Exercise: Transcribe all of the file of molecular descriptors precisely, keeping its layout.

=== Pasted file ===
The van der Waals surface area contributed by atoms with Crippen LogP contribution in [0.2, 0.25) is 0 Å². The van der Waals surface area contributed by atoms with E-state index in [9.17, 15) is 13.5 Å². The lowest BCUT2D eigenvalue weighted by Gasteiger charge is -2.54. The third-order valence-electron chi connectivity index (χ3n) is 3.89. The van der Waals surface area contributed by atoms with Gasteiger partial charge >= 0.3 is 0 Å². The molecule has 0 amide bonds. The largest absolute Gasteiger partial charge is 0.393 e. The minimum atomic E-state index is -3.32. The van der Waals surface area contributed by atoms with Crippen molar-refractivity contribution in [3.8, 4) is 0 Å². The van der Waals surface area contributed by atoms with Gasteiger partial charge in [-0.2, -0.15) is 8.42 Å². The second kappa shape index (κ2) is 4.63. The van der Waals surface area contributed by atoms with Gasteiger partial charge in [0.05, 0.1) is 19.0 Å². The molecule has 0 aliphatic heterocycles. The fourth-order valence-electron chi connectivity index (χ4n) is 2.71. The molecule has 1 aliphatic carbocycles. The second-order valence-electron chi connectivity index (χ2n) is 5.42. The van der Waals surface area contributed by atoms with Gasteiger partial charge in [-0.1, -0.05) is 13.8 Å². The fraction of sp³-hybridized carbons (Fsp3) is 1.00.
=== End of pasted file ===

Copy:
The van der Waals surface area contributed by atoms with Crippen LogP contribution in [0.2, 0.25) is 0 Å². The van der Waals surface area contributed by atoms with E-state index in [9.17, 15) is 13.5 Å². The lowest BCUT2D eigenvalue weighted by Gasteiger charge is -2.54. The third-order valence-electron chi connectivity index (χ3n) is 3.89. The van der Waals surface area contributed by atoms with Gasteiger partial charge >= 0.3 is 0 Å². The molecule has 0 amide bonds. The largest absolute Gasteiger partial charge is 0.393 e. The minimum atomic E-state index is -3.32. The van der Waals surface area contributed by atoms with Crippen molar-refractivity contribution in [3.8, 4) is 0 Å². The van der Waals surface area contributed by atoms with Gasteiger partial charge in [-0.2, -0.15) is 8.42 Å². The second kappa shape index (κ2) is 4.63. The van der Waals surface area contributed by atoms with Gasteiger partial charge in [0.05, 0.1) is 19.0 Å². The molecule has 0 aliphatic heterocycles. The fourth-order valence-electron chi connectivity index (χ4n) is 2.71. The molecule has 1 aliphatic carbocycles. The second-order valence-electron chi connectivity index (χ2n) is 5.42. The van der Waals surface area contributed by atoms with Gasteiger partial charge in [-0.1, -0.05) is 13.8 Å². The fraction of sp³-hybridized carbons (Fsp3) is 1.00.